We’re not going to get as deep into that today, just know that I’m going to show the IRA in its best possible light both that you can contribute and that it’s fully tax deductible when comparing it to a Roth IRA. So to any extent that your traditional IRA is not tax-deductible, it probably turns out worse than what we’re going to show you today. So if you put in $6,500 A year into your IRA, which we’re representing by this cute little box, starting at age 40, and you put in that same $6,500 per year, earn a 7% return every year, over 25 years age 40 to 65, you get $439,000. Now, let’s just assume that you’re in about the 25% tax rate all the years that you’re putting the money in, meaning you’re putting money in every single year, but part of the money belongs to the IRS every year you do it. One easy way to visualize that might be something like 25% of the box that you’re putting your money into is owned by the IRS. That’s under current tax rules. Of course, if you took it out early, they instantly owe own 35% Simply because we now have the taxes plus the penalty that has to come off of it. So we get all the way out to retirement, and we only have 75% of the $439,000. Now here’s the funny thing about what we have left after tax if taxes don’t increase at all, we would have $329,923 If what we did was just took 75% of that number. Now here’s the funny thing about that. Let’s say we took no tax benefit. By putting money into an IRA, we assume there is zero benefit, we get our deduction, yes. And then we account for what’s the net amount of money we had add in? Well, the net amount each year is this number 4875. You guys are welcome double check my math, I would encourage you to take 75% of this number, foreign and 39,000 our number and you’re gonna get this number, which happens to be the exact same number. If I put in the amount that’s actually mine, of the money I put in 75% of my contribution is mine. Under current tax law, if I’m in a 25% bracket, as long as I wait until 59 and a half to take it out. Well as that money grows, if I only grew the portion of it that belongs to the investor, not the IRS, that’s $4,875 per year, that 400 That $4,875. If I just grew that it’s 7% a year, I have $329,923, the same as 75% of the total growth of my IRA. So if taxes stay the same, all the IRA did was give me tax deferral on the portion of my income I could have invested anyway. Meaning at least there were no taxes every single year on the money. But then this is where the catch happens. What if when you retire Tax rates are 35%? If tax rates are 35% that means we take a bigger number off of the $439,000. So instead of having 329,000 more done, it’s going to be more like $290,000 that 290,000 is a big difference from the 330 And now we’re not even talking about the fact we have money already in IRAs, some old money that’s growing, etc. All of that creates this enormous tax liability starting when we retire and never ending until all the money is emptied out of the account, not to mention that IRAs and before tax 401, K’s can be some of the least effective assets to leave our heirs. So we take a risk that if let’s say the spending on foreign wars, Medicare, Social Security, other social welfare programs, dealing with the nest, next national emergency, whatever that’s going to be, all of those things, if those put pressure on the federal government have to raise taxes, all of these accounts that have never been taxed are going to be some of the most attractive ones out there to tax. And effectively what it will be like if you do the math is like you got a lower rate of return during your entire career. Because the IRS changed rules on the back end, or you were too financially successful, you had too good of a life growing your money, and therefore you’re left with fewer funds after tax inside of your IRA because you were successful. And your strategy actually gave more money to the IRS than if you would have paid them along the way. So that’s the basics of your traditional IRA. There are also some rules on it that you have to start taking required minimum distributions at age 73.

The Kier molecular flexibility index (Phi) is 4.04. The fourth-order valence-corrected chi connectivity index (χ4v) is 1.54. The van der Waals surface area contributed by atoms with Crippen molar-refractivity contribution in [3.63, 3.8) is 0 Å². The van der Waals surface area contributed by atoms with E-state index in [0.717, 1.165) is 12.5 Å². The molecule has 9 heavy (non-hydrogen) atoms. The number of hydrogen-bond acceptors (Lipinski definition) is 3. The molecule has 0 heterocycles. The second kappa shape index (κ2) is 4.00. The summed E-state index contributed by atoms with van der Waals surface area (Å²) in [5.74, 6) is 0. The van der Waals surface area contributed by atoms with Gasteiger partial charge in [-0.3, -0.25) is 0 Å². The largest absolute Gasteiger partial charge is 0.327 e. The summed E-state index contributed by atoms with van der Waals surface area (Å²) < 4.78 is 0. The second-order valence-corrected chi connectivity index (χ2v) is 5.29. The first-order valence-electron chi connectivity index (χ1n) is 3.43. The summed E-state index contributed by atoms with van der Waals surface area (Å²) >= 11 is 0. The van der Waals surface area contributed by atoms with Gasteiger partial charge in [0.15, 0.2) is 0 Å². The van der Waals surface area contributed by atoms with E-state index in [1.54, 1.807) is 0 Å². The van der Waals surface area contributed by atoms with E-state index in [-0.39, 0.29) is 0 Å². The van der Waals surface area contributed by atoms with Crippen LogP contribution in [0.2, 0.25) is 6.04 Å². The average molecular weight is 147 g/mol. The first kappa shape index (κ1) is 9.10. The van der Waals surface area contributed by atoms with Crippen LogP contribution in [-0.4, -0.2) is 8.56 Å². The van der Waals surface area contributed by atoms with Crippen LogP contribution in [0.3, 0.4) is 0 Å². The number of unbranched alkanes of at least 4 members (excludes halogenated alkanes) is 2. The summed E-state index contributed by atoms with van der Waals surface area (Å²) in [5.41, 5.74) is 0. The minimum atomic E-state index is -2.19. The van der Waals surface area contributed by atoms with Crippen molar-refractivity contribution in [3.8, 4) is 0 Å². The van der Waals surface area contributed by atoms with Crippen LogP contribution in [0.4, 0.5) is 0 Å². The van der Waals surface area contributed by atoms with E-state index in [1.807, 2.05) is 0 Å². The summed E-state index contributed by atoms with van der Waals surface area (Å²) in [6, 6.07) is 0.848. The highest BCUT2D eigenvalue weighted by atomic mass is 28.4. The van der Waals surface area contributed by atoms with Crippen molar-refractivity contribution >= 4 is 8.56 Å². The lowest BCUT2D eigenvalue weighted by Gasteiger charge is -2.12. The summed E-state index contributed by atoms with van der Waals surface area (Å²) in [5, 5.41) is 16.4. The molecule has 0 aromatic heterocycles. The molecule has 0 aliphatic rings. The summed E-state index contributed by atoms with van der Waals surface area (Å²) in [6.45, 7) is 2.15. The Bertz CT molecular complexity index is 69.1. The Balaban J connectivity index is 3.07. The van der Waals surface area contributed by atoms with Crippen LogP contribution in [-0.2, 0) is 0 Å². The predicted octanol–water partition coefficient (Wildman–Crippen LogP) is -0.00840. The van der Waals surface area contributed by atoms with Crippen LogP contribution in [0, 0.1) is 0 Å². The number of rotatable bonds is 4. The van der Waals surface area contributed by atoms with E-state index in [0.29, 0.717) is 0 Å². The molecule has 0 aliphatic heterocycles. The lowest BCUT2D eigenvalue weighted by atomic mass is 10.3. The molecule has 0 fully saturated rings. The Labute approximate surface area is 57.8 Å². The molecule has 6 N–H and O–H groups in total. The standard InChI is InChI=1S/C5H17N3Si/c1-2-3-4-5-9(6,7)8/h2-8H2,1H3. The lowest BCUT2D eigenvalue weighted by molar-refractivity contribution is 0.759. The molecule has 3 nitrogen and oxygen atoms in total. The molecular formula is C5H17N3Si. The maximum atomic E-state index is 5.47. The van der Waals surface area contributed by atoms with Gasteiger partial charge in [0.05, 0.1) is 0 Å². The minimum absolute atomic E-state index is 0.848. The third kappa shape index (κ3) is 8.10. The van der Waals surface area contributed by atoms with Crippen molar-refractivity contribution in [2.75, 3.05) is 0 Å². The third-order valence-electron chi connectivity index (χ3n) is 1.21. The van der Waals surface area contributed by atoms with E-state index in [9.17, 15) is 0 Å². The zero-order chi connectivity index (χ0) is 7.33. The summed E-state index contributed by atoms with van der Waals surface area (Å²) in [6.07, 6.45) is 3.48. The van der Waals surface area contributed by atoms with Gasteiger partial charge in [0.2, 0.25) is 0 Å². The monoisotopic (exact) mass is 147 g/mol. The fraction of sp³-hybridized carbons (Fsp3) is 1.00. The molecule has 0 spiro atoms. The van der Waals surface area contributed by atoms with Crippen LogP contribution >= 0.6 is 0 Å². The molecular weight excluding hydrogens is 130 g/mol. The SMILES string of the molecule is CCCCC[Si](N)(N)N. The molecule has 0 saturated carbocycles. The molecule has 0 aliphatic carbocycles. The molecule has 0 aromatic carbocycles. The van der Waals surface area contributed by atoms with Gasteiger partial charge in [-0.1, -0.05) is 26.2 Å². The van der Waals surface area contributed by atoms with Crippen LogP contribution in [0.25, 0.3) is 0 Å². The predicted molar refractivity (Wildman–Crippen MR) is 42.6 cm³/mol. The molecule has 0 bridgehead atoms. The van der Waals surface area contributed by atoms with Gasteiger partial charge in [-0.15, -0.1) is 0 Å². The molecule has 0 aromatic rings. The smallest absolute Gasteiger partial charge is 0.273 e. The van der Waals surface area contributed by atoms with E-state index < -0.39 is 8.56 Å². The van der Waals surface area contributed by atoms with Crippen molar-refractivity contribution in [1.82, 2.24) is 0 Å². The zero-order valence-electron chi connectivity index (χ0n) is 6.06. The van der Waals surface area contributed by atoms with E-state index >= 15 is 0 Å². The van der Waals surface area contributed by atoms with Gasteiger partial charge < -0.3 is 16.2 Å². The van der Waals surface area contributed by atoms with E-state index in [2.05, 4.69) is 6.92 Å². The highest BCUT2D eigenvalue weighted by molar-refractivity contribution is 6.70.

Now with the latest tax act, to say there are a lot of rules around it. And there’s no true tax benefit other than the deferral because eventually, they’re going to tax all of our money. And we’ve made the irrevocable choice to also not just delay the tax, but delay the calculation of the tax, which leaves us vulnerable to tax code changes, that could further hamper our ability to access this money later on. All right, that’s a traditional IRA, Roth IRA. Now let’s look at the same thing. Now with the Roth IRA, we’re able to add $6,500 a year. And unlike the traditional IRA, this money is all ours. Now, of course, you can still get penalized if you take distributions early above and beyond your principal. There are some better access rules to Roth IRAs, you can actually reach in and take principal if you needed it, as long as the account has been open for five years, etc. There are some definite advantages. But now let’s just look at the outcome. I put $6,500 a year in, and I have an outcome of $439,000, the same as the IRA. But the reason it’s so much more after-tax is there are no taxes on the Roth IRA, the Roth IRA is going to give you 100% use of that capital to be able to deploy on your balance sheet the way that you would wish. And instead of having to sort of share, I think of it like elbow space in an airplane, where you’re wanting that elbow rest, but you’re somebody next year kind of have to share it with. With an IRA, we are sharing the elbowroom of the total contribution amount with the IRS. Meaning that if we’re in a 25% bracket and we add that money, we are effectively putting in $4,800 of our money. And the rest is being added by the IRS by not taxing the money. Instead, this $6,500 is all of ours. No required minimum distributions easier access to capital if we needed it early. And the only disadvantage was I didn’t get a tax deduction. And let me frame this up for you. I didn’t get a tax deduction. while I’m working. While I have children living at home and a mortgage interest payment, I lose the deduction. But when I don’t have to pay the taxes is when I don’t have a job when I’m financially independent and retired. That is the huge benefit of getting as much money as we can in Roth Now many of you watching this has spent years putting money into 401 K’s IRAs and other tax-deferred accounts. i It’s not that I would say oh cash out all your IRAs go 100% Roth right now. But it does speak to the benefit of making sure that we have money in multiple buckets on our balance sheet with different types of taxation the same way you diversify investments, we need to diversify the taxation of our investments. So by having something that’s taxable, like regular gets taxed every year could be a rental property could be an investment account, but it’s just only in your name or in your trust, but it’s not in a retirement account. Then we have retirement accounts that are tax, deferred 401 K’s Ira certain types of annuities, those sitting in the tax-deferred component we have to pay taxes on all parts of that money, and we pull it out. And then we have our tax-free component that’s things like Roth IRAs, cash values of whole life insurance, etc. that fit in the tax-free bucket by having those three buckets to pull out of retirement we can actually time our distributions to take better care of our overall financial stewardship. Pay the appropriate amount and fair amounts to the IRS, but not lock ourselves in doing all IRAs in all traditional 401k our entire life so that when we take withdrawals, we’re taking them out 100% taxable, that’s what we want to avoid. So that’s the difference between an IRA and a Roth. In our next episode, we are going to get to the way that you do a backdoor Roth. So with the Roth IRA after is a household if you’re a married couple making 218,000. I think it’s something like 135,000 for an individual. You cannot put money directly into a Roth. Hence why our next episode on how to do a backdoor Roth will be so helpful. We hope that this episode has been a contribution to you being able to design and build a good life